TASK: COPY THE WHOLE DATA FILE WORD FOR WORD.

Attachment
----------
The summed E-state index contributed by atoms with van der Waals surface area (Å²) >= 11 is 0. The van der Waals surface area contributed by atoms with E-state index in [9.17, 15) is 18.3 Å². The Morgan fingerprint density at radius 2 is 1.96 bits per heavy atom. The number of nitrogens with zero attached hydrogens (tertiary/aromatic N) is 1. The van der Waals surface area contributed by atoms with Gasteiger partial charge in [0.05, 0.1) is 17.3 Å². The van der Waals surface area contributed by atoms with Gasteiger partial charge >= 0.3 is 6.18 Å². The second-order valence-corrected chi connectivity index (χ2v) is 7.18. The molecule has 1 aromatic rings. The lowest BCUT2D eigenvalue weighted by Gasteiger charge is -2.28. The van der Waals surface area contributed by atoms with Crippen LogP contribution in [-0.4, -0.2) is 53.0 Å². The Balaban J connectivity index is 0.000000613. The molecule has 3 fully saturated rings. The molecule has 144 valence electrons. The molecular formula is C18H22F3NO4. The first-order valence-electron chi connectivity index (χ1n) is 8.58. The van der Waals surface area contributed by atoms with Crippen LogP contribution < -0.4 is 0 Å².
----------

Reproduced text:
The summed E-state index contributed by atoms with van der Waals surface area (Å²) >= 11 is 0. The van der Waals surface area contributed by atoms with E-state index in [9.17, 15) is 18.3 Å². The Morgan fingerprint density at radius 2 is 1.96 bits per heavy atom. The number of nitrogens with zero attached hydrogens (tertiary/aromatic N) is 1. The van der Waals surface area contributed by atoms with Gasteiger partial charge in [0.05, 0.1) is 17.3 Å². The van der Waals surface area contributed by atoms with Gasteiger partial charge >= 0.3 is 6.18 Å². The second-order valence-corrected chi connectivity index (χ2v) is 7.18. The molecule has 1 aromatic rings. The lowest BCUT2D eigenvalue weighted by Gasteiger charge is -2.28. The van der Waals surface area contributed by atoms with Crippen LogP contribution in [-0.4, -0.2) is 53.0 Å². The Balaban J connectivity index is 0.000000613. The molecule has 3 fully saturated rings. The molecule has 144 valence electrons. The molecular formula is C18H22F3NO4. The first-order valence-electron chi connectivity index (χ1n) is 8.58. The van der Waals surface area contributed by atoms with Crippen LogP contribution < -0.4 is 0 Å².